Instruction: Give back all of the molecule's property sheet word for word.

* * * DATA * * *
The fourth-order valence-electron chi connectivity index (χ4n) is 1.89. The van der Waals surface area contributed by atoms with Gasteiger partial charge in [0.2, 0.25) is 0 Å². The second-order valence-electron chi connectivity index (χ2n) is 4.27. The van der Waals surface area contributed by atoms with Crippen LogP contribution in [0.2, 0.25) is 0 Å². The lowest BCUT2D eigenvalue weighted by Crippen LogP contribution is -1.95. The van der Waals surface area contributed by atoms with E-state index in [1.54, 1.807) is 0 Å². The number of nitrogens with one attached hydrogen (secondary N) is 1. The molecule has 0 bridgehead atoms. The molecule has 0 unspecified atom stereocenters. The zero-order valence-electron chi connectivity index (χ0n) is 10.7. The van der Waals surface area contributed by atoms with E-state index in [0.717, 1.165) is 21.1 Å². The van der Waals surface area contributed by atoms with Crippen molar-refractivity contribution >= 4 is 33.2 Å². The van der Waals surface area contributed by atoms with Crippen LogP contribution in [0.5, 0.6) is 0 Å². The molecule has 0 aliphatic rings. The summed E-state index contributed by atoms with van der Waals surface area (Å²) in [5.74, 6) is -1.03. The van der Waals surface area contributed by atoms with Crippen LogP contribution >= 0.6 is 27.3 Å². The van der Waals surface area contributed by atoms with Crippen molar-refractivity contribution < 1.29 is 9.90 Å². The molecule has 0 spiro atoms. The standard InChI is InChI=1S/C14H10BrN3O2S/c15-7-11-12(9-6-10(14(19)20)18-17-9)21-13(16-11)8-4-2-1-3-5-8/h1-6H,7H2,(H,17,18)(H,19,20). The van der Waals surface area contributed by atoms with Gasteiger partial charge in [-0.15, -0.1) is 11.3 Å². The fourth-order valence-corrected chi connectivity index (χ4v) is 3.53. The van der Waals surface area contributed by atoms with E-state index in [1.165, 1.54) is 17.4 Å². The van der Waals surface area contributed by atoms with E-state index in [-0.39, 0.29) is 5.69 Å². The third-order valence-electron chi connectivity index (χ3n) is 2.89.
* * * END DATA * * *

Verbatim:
The fourth-order valence-electron chi connectivity index (χ4n) is 1.89. The van der Waals surface area contributed by atoms with Gasteiger partial charge in [0.2, 0.25) is 0 Å². The second-order valence-electron chi connectivity index (χ2n) is 4.27. The van der Waals surface area contributed by atoms with Crippen LogP contribution in [0.2, 0.25) is 0 Å². The lowest BCUT2D eigenvalue weighted by Crippen LogP contribution is -1.95. The van der Waals surface area contributed by atoms with E-state index in [1.54, 1.807) is 0 Å². The number of nitrogens with one attached hydrogen (secondary N) is 1. The molecule has 0 bridgehead atoms. The molecule has 0 unspecified atom stereocenters. The zero-order valence-electron chi connectivity index (χ0n) is 10.7. The van der Waals surface area contributed by atoms with E-state index in [0.717, 1.165) is 21.1 Å². The van der Waals surface area contributed by atoms with Crippen molar-refractivity contribution >= 4 is 33.2 Å². The van der Waals surface area contributed by atoms with Crippen LogP contribution in [0.5, 0.6) is 0 Å². The molecule has 0 aliphatic rings. The summed E-state index contributed by atoms with van der Waals surface area (Å²) in [5.74, 6) is -1.03. The van der Waals surface area contributed by atoms with Crippen LogP contribution >= 0.6 is 27.3 Å². The van der Waals surface area contributed by atoms with Crippen molar-refractivity contribution < 1.29 is 9.90 Å². The molecule has 0 spiro atoms. The standard InChI is InChI=1S/C14H10BrN3O2S/c15-7-11-12(9-6-10(14(19)20)18-17-9)21-13(16-11)8-4-2-1-3-5-8/h1-6H,7H2,(H,17,18)(H,19,20). The van der Waals surface area contributed by atoms with Gasteiger partial charge in [-0.15, -0.1) is 11.3 Å². The fourth-order valence-corrected chi connectivity index (χ4v) is 3.53. The van der Waals surface area contributed by atoms with E-state index in [1.165, 1.54) is 17.4 Å². The van der Waals surface area contributed by atoms with E-state index in [-0.39, 0.29) is 5.69 Å². The third-order valence-electron chi connectivity index (χ3n) is 2.89.